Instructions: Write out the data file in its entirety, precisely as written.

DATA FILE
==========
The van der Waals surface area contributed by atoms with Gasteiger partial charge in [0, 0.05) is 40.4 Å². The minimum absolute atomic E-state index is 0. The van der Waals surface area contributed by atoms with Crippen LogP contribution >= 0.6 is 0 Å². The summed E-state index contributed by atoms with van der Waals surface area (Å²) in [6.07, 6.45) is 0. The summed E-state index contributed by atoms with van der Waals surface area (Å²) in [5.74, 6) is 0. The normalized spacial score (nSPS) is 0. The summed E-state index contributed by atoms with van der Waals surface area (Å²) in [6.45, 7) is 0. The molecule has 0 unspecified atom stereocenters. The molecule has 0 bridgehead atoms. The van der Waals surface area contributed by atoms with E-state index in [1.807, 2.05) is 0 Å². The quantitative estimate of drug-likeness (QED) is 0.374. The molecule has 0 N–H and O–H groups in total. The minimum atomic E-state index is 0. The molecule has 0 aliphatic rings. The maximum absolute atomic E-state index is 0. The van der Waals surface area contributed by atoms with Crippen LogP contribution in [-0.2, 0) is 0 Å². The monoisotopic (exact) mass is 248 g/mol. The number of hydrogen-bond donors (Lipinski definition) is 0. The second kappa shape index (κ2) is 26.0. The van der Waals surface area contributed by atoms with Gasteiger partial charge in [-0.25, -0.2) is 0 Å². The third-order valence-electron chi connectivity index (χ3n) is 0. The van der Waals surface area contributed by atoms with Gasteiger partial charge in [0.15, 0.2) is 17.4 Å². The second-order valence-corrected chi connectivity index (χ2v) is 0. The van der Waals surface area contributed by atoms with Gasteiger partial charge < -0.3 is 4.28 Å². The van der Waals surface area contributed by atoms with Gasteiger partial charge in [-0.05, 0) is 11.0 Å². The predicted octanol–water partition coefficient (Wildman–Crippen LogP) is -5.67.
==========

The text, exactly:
The van der Waals surface area contributed by atoms with Gasteiger partial charge in [0, 0.05) is 40.4 Å². The minimum absolute atomic E-state index is 0. The van der Waals surface area contributed by atoms with Crippen LogP contribution >= 0.6 is 0 Å². The summed E-state index contributed by atoms with van der Waals surface area (Å²) in [6.07, 6.45) is 0. The summed E-state index contributed by atoms with van der Waals surface area (Å²) in [5.74, 6) is 0. The normalized spacial score (nSPS) is 0. The summed E-state index contributed by atoms with van der Waals surface area (Å²) in [6.45, 7) is 0. The molecule has 0 unspecified atom stereocenters. The molecule has 0 bridgehead atoms. The van der Waals surface area contributed by atoms with E-state index in [1.807, 2.05) is 0 Å². The quantitative estimate of drug-likeness (QED) is 0.374. The molecule has 0 N–H and O–H groups in total. The minimum atomic E-state index is 0. The molecule has 0 aliphatic rings. The maximum absolute atomic E-state index is 0. The van der Waals surface area contributed by atoms with Crippen LogP contribution in [-0.2, 0) is 0 Å². The monoisotopic (exact) mass is 248 g/mol. The number of hydrogen-bond donors (Lipinski definition) is 0. The second kappa shape index (κ2) is 26.0. The van der Waals surface area contributed by atoms with Gasteiger partial charge in [-0.25, -0.2) is 0 Å². The third-order valence-electron chi connectivity index (χ3n) is 0. The van der Waals surface area contributed by atoms with Gasteiger partial charge in [0.15, 0.2) is 17.4 Å². The second-order valence-corrected chi connectivity index (χ2v) is 0. The van der Waals surface area contributed by atoms with Gasteiger partial charge < -0.3 is 4.28 Å². The van der Waals surface area contributed by atoms with Gasteiger partial charge in [-0.05, 0) is 11.0 Å². The predicted octanol–water partition coefficient (Wildman–Crippen LogP) is -5.67.